In Latin countries, a festival held just before the beginning of the fasting season of LENT. During Carnival, joviality and rich foods, including meat, are enjoyed for the last time until EASTER. Mardi Gras in New Orleans is a good example. By extension, though, Carnival can be taken to refer to a type of festival found throughout the religious world, such as holi in...

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Cargo cults

Groups believing that the gods will send wonderful cargoes to their followers, often native peoples in colonialized lands. Throughout parts of the world under colonial rulers, especially in the area of Indonesia and the South Pacifi c, religious movements have arisen based on the promise of a prophet that rich cargoes were on their way to the impoverished natives. Although comparable movements can be found...

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Cannibalism and religion

The eating of human fl esh by other humans. It has been practiced in a variety of places throughout human history for many reasons, only some of which can be considered religious. In extreme circumstances it has been done just to survive. In some cultures parts of the bodies of defeated enemies have been eaten simply to degrade them and demonstrate the completeness of the...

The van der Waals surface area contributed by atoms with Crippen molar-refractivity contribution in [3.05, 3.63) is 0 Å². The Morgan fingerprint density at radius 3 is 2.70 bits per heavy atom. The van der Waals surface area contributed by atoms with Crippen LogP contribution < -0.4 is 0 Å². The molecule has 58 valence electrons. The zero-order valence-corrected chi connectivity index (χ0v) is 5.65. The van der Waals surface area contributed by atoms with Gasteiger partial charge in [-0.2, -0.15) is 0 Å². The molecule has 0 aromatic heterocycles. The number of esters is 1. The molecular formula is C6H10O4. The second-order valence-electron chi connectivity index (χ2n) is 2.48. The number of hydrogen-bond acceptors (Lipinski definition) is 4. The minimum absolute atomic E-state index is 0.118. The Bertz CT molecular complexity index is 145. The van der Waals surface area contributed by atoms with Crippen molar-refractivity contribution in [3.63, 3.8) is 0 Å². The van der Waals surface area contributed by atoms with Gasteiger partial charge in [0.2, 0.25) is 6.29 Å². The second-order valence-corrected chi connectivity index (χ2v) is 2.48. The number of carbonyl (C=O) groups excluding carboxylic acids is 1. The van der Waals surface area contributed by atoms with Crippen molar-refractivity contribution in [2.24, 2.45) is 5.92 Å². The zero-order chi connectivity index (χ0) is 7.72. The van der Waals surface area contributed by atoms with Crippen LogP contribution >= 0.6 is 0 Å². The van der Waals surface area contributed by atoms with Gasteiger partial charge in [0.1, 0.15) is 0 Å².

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Religion in Canada

The complex religious heritage of the nation of Canada. For thousands of years before European contact, Native Americans dwelling in what is now Canada practiced various forms of Native American Religions. In the far north, in areas bordering the Arctic Ocean, this heritage has been Inuit (Eskimo). Inuit spiritual practice has particularly involved hunting religion (see PRIMAL RELIGION) and SHAMANISM. The Native American religious heritage, evidenced...

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Canaanite religion

The religion of Palestine and Syria during the third and second millennia (3000–1001) B.C.E. In the fi rst millennium B.C.E. Canaanite religion came into confl ict with the worship of YHWH ("the Lord"), especially in the northern kingdom of Israel. Technically, the name "Canaanite" applies only to the ancient inhabitants of Palestine. But people also use it for all peoples and settlements that spoke languages known...

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John Calvin

Calvin, John (1509–1564) one of the most important leaders of the Protestant REFORMATION Calvin was born and educated in France. His father, a lawyer, had the young Calvin prepare fi rst for a career in the church, then for one in law. When his father died in 1531, Calvin turned from law to humanism, that is, to the study of the classics of ancient...

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Cakras